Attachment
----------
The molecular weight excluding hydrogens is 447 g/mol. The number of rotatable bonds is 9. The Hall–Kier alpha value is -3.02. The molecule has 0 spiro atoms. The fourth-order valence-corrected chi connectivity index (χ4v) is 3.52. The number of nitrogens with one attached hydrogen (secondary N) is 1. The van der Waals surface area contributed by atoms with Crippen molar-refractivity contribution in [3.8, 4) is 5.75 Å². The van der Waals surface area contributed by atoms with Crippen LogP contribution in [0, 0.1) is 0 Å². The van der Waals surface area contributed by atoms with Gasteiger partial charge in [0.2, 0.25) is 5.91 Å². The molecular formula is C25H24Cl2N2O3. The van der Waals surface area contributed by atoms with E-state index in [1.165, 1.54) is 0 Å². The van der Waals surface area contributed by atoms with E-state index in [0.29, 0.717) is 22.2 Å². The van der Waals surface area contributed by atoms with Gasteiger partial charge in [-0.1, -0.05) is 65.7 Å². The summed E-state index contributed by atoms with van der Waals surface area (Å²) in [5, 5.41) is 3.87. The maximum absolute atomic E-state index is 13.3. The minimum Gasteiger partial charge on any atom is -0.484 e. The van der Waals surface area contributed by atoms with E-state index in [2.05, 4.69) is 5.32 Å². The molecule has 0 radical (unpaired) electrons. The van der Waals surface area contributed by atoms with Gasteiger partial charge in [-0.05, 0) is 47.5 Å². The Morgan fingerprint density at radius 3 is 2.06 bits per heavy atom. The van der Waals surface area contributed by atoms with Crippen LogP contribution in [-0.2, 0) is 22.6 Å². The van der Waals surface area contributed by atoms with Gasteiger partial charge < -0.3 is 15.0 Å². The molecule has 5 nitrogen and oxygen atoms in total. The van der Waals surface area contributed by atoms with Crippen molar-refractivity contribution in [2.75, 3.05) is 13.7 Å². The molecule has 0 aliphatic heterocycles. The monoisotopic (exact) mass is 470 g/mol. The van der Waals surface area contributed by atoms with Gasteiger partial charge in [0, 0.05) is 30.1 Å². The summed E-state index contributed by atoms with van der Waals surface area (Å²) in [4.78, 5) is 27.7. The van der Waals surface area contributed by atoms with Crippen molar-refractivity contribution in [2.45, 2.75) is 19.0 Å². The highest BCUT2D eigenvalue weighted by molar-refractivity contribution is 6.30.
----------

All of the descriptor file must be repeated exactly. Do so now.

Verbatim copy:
The molecular weight excluding hydrogens is 447 g/mol. The number of rotatable bonds is 9. The Hall–Kier alpha value is -3.02. The molecule has 0 spiro atoms. The fourth-order valence-corrected chi connectivity index (χ4v) is 3.52. The number of nitrogens with one attached hydrogen (secondary N) is 1. The van der Waals surface area contributed by atoms with Crippen molar-refractivity contribution in [3.8, 4) is 5.75 Å². The van der Waals surface area contributed by atoms with Crippen LogP contribution in [0, 0.1) is 0 Å². The van der Waals surface area contributed by atoms with Gasteiger partial charge in [0.2, 0.25) is 5.91 Å². The molecular formula is C25H24Cl2N2O3. The van der Waals surface area contributed by atoms with E-state index in [1.165, 1.54) is 0 Å². The van der Waals surface area contributed by atoms with E-state index in [0.29, 0.717) is 22.2 Å². The van der Waals surface area contributed by atoms with Gasteiger partial charge in [-0.1, -0.05) is 65.7 Å². The summed E-state index contributed by atoms with van der Waals surface area (Å²) in [5, 5.41) is 3.87. The maximum absolute atomic E-state index is 13.3. The minimum Gasteiger partial charge on any atom is -0.484 e. The van der Waals surface area contributed by atoms with E-state index in [2.05, 4.69) is 5.32 Å². The molecule has 0 radical (unpaired) electrons. The van der Waals surface area contributed by atoms with Gasteiger partial charge in [-0.05, 0) is 47.5 Å². The Morgan fingerprint density at radius 3 is 2.06 bits per heavy atom. The van der Waals surface area contributed by atoms with Crippen LogP contribution in [-0.2, 0) is 22.6 Å². The van der Waals surface area contributed by atoms with Gasteiger partial charge < -0.3 is 15.0 Å². The molecule has 5 nitrogen and oxygen atoms in total. The van der Waals surface area contributed by atoms with Crippen molar-refractivity contribution in [2.75, 3.05) is 13.7 Å². The molecule has 0 aliphatic heterocycles. The monoisotopic (exact) mass is 470 g/mol. The van der Waals surface area contributed by atoms with Gasteiger partial charge in [0, 0.05) is 30.1 Å². The summed E-state index contributed by atoms with van der Waals surface area (Å²) in [4.78, 5) is 27.7. The van der Waals surface area contributed by atoms with Crippen molar-refractivity contribution in [2.45, 2.75) is 19.0 Å². The highest BCUT2D eigenvalue weighted by molar-refractivity contribution is 6.30.